Magazine: From Big Water to the Big Time

paddlers guide magazine ©adsoftheworld.com

©adsoftheworld.com

Lately, paddle sports are visible everywhere you look. Celebrities do it. Paddleboards, kayaks, and canoes feature in advertisements ranging from trucks and alcohol to life insurance and financing family vacations. Instead of needing a specialty store, entry-level products are sold at the supermarket.

It’s undeniable that paddle sports have reached the mainstream, becoming synonymous with an adventurous lifestyle. It’s a development that benefits the entire industry. The more visible paddle sports become, the more paddling culture seeps into the public consciousness, laying the foundation for good things to come that go far beyond participation numbers alone. 

“We have the interest of the masses; now we need to convert that interest into passion,” says NRS CMO Mark Deming. For Deming, passion doesn’t need to dominate a user’s outdoor life. Even holding one-third of a person’s time, attention, and budget places paddlesports in a position to compete with snow sports, cycling, climbing, backpacking, etc. “Essentially, our job is to make paddling a third of an outdoors person’s recreational mix, a third of their garage or gear closet, a third of a person’s spending on gear.”

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With paddling’s increasing popularity and visibility comes new avenues for revenue and the chance to broaden brand reach with crossover and lifestyle goods, from base layers to accessories and changing ponchos. According to The Daily at Outdoor Retailer in February 2023, while hard goods sales are down, sales of water sports accessories such as booties, helmets, gloves, and hoods are up. Dry gear sales also showed a significant increase, combining for millions in sales.

Just as boardshorts brought surfing’s sun-soaked, laid-back style to the larger world, items iconic to paddling culture, whether sun hoodies or dry bags, are finding homes on dry land. Take Teva, whose flagship sandal originated on the Grand Canyon of the Colorado River, and who used the ethos “freedom to roam” to become a globally-recognized footwear brand. With surf companies like Roxy and RipCurl successfully bridging the gap between core surf culture and mainstream fashion, it stands to reason that paddling brands are poised to do the same, selling not just technical gear but paddling lifestyle and culture.

It’s not just paddling; the entire outdoors is having a mainstream moment. Fleece has become fashionable. Metal water bottles are everywhere. Gucci collaborated with The North Face, and Prada recently partnered with Red Bull (who has their own fashion label, Alpha Tauri) to make whitewater kayaker Aniol Serrasolses’ descent of waterfalls flowing off the Svalbard glacier possible— a feat shared on major international news channels.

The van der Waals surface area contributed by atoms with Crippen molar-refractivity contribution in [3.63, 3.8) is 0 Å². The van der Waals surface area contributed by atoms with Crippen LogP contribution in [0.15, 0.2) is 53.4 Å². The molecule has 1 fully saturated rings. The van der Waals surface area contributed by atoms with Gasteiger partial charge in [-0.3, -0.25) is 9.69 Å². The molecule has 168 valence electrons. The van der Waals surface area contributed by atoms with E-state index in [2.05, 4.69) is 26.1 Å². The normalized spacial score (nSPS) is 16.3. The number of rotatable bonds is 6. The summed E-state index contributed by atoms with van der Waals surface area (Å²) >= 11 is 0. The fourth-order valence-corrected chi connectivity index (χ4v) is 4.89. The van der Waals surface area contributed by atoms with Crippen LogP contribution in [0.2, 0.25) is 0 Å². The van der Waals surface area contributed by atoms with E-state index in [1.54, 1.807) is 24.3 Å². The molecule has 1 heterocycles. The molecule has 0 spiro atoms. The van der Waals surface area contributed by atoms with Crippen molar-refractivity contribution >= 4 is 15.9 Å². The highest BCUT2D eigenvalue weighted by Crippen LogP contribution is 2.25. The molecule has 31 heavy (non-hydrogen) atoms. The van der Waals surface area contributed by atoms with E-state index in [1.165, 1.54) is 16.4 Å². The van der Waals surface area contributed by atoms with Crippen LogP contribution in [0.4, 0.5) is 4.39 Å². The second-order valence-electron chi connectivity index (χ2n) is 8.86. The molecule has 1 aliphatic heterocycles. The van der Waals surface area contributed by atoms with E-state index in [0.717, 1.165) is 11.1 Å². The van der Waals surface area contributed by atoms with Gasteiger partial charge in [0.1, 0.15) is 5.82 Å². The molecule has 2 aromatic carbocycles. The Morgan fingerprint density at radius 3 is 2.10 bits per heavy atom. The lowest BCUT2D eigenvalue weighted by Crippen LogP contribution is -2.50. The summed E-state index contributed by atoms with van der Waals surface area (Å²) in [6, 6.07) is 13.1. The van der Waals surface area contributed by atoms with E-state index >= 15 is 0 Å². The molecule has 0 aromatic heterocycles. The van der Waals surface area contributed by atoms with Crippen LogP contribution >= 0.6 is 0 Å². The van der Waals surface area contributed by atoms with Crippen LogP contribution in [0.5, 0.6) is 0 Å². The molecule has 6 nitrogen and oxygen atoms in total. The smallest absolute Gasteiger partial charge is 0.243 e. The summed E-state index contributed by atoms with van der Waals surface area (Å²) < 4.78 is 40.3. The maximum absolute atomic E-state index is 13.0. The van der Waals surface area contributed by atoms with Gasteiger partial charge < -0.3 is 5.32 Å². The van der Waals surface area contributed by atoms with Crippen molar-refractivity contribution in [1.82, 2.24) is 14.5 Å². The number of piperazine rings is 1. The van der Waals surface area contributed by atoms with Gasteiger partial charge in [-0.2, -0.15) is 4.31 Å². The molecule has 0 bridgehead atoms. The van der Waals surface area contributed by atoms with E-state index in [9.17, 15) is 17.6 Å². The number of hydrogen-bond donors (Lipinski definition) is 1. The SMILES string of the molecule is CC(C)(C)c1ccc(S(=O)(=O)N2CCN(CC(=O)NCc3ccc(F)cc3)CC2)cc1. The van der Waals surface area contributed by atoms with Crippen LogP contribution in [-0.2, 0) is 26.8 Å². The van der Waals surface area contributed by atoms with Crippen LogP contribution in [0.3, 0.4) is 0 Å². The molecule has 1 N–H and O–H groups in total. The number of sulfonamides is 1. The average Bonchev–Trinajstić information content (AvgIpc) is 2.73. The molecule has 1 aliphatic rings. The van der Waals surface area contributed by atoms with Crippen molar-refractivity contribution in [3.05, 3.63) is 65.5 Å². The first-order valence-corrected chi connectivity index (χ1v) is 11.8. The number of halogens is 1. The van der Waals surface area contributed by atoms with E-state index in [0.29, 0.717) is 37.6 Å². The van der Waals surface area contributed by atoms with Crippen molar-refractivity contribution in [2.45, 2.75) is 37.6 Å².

As mainstream news, Aniol’s feat inspired awe on a global scale. The Svalbard Project, which was partly inspired by climate change and the rapid melting of the glaciers, showcased another benefit of mainstream exposure. The more people see paddling, the greater the platform for the environmental issues our waterways face, whether or not that exposure drives people to paddle or drives sales.

As exciting as it is to see missions like Svalbard featured on mainstream news channels, the extreme side of paddle sports is often more intimidating than encouraging. To truly capitalize on this exposure and drive more people to try paddle sports, we need subtler, smaller promotions that make anybody feel they could enjoy a day out on the water—no glaciers needed. Getting everybody, anybody, to think about trying paddle sports will be the true mark of making it to the mainstream.

While some still confuse “paddle sports” with pickleball, we’ve come a long way. The foundation is there for continued growth, and it’s hard not to be optimistic about the future. Our community is growing, welcoming a wider variety of users. Our gear is improving in comfort and technical performance, and our exposure is helping more people than ever realize paddling exists—and it’s fun! Sure, no matter how many advertisements feature paddling, the inherent risk of watersports means it may never be seen as accessible as hiking or biking for the majority of outdoor enthusiasts, but this isn’t necessarily a disadvantage.

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The allure of paddle sports lies in the spirit of exploration, celebrating the beauty of nature, embracing the freedom of the outdoors, and connecting to something bigger than ourselves. With only a few strokes, paddling takes you truly somewhere different, allowing access to the heart of nature even in the midst of a major city. It’s why paddling—SUP, sea kayaking, whitewater, even casual touring—now often stands in for the idea of adventure rather than hiking, biking, or even surfing.

Whatever comes of our increased visibility, be it more paddlers, new opportunities for revenue, or global brand domination, to be an accepted, normalized outdoor activity promoting a passion for the outdoors while empowering adventure and the protection of our wild places in the public sphere is a milestone worth celebrating.

Read the 2024 Paddle Sport Show Paddler’s Guide

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